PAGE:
INSKEEP: Adam Davidson?

DAVIDSON: President Bush goes on to explain that what he'd like to - that he wants to see a big stimulus package. But here's the thing. He doesn't explain exactly what's going to be in the stimulus package.

BERNANKE: Democrats and Republicans accusing each other of not taking care of the economy properly. This is going to take time and this economic stimulus package is going to get bogged down in White House, in congressional politics. And we're not going to get the relief we need.

INSKEEP: And Friday, as I recall, a week ago today, was a lousy day on Wall Street and the markets closed for the weekend. What happened next?

DAVIDSON: NPR's Anthony Kuhn reports from Beijing.

ANTHONY KUHN: In Mumbai, India, the Sensex index plummeted 7.4 percent, its second biggest drop ever in percentage terms.

INSKEEP: So we move from time zone to time zone. Asian markets dropped, then it comes to be Europe's turn. European markets dropped. But it's Monday, and American markets were closed. What was happening on that seemingly quiet day on Wall Street?

DAVIDSON: And so on this holiday Monday, we're told that Ben Bernanke had a planned trip to go to New York. He cancels his trip. He runs to the office. He calls all the people on the open market committee. These are the guys who have to agree on any major action by the Fed. This is highly unusual. The Fed usually works in slow, deliberative ways. And the Fed is never supposed to respond to these short-term market fluctuations. But the market is tanking; Bernanke is worried. He's getting these guys on the phone in an emergency phone call.

INSKEEP: And doing something that normally they'd never do.

DAVIDSON: What were you thinking when you woke up this morning?

PETER FEDERHOLTS: I thought it was going to be a pretty volatile day based on what happened overseas.

DAVIDSON: I mean, were you feeling afraid?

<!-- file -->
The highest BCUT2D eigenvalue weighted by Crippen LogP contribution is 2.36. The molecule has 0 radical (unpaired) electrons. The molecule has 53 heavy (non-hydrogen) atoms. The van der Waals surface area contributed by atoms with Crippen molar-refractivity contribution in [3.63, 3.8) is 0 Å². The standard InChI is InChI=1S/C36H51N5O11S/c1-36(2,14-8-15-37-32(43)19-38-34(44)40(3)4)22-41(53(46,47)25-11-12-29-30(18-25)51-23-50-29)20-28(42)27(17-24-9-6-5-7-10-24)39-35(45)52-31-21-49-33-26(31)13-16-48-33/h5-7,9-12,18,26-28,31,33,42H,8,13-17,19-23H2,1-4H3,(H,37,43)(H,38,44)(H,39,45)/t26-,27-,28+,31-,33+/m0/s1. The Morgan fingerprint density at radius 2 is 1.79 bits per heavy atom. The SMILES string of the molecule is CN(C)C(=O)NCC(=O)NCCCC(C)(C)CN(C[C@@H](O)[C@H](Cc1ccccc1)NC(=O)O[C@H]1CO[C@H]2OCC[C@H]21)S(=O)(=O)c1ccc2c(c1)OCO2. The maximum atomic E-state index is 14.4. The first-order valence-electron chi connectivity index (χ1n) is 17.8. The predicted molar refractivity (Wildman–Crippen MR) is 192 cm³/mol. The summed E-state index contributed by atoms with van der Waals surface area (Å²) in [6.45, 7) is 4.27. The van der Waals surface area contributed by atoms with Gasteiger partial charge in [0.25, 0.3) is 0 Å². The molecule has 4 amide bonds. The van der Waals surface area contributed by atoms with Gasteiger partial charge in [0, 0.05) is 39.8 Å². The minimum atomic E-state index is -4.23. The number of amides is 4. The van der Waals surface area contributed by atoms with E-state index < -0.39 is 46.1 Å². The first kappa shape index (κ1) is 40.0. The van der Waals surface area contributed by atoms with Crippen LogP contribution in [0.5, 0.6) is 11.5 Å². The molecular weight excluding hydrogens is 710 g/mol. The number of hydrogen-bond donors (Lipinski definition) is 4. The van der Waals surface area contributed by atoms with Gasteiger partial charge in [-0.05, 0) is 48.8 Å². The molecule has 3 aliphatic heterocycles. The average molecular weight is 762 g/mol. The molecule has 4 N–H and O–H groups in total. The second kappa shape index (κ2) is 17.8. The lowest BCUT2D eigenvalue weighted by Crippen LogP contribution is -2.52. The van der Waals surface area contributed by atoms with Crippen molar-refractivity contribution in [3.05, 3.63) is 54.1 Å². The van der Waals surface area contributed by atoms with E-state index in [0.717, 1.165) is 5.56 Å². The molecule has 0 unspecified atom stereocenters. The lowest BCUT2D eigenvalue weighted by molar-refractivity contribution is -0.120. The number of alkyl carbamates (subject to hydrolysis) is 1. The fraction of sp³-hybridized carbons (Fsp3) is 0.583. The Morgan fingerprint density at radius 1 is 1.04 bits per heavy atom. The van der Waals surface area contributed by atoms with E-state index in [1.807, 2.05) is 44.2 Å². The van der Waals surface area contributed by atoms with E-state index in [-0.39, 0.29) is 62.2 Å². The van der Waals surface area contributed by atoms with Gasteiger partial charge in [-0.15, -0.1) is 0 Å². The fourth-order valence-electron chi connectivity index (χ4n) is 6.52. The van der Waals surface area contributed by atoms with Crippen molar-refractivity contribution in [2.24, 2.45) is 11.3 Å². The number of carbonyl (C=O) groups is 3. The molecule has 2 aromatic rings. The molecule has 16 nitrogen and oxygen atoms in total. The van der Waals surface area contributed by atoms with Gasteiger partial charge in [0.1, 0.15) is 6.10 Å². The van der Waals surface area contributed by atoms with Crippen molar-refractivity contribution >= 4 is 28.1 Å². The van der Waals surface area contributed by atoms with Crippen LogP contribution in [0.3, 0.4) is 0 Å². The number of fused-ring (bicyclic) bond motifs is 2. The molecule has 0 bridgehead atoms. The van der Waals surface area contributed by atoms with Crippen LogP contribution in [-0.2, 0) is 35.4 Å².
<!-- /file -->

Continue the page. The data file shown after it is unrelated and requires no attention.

FEDERHOLTS: Not really afraid. I've been doing this a long time. But you're a little nervous on days like today because it's a kind of day when you can get yourself in trouble if you're not careful.

INSKEEP: No kidding, stocks dropped hundreds of points in the early minutes there.

DAVIDSON: Right. And the anxious investors wanted some kind of rate cut. They thought it would come next week. Out of the blue, Ben Bernanke comes with this three-quarter percent rate cut. This is huge. And it's huge that he did it in between meetings, not on a regularly scheduled meeting. And it showed the investors, Ben Bernanke is no longer talking about inflation, he's no longer taking this cautious mode. He is worried. He's just like them. And they like hearing that.

INSKEEP: Well now, Adam Davidson, let me just ask one final question to wrap this up. Because the markets have now recovered; things have come back. Are the fundamentals of the economy any different than the fundamentals that were worrying investors at the beginning of the week?

DAVIDSON: There are some really good signs for investors. Ben Bernanke is on their team. President Bush and the Democrats have reached - it seems have reached an agreement. Those are all good signs. But the main drumbeat, the bass note of this economy is negative. This is an economy clearly heading for a slowdown, maybe a recession. And there really isn't that much that the president or Bernanke or the investor can do about it.

INSKEEP: Adam, thanks very much.

DAVIDSON: Thank you.

INSKEEP: That's NPR's Adam Davidson taking us through a number of days when it seemed that everything changed, and then perhaps in the end not very much. And he'll continue to watch for later developments for us.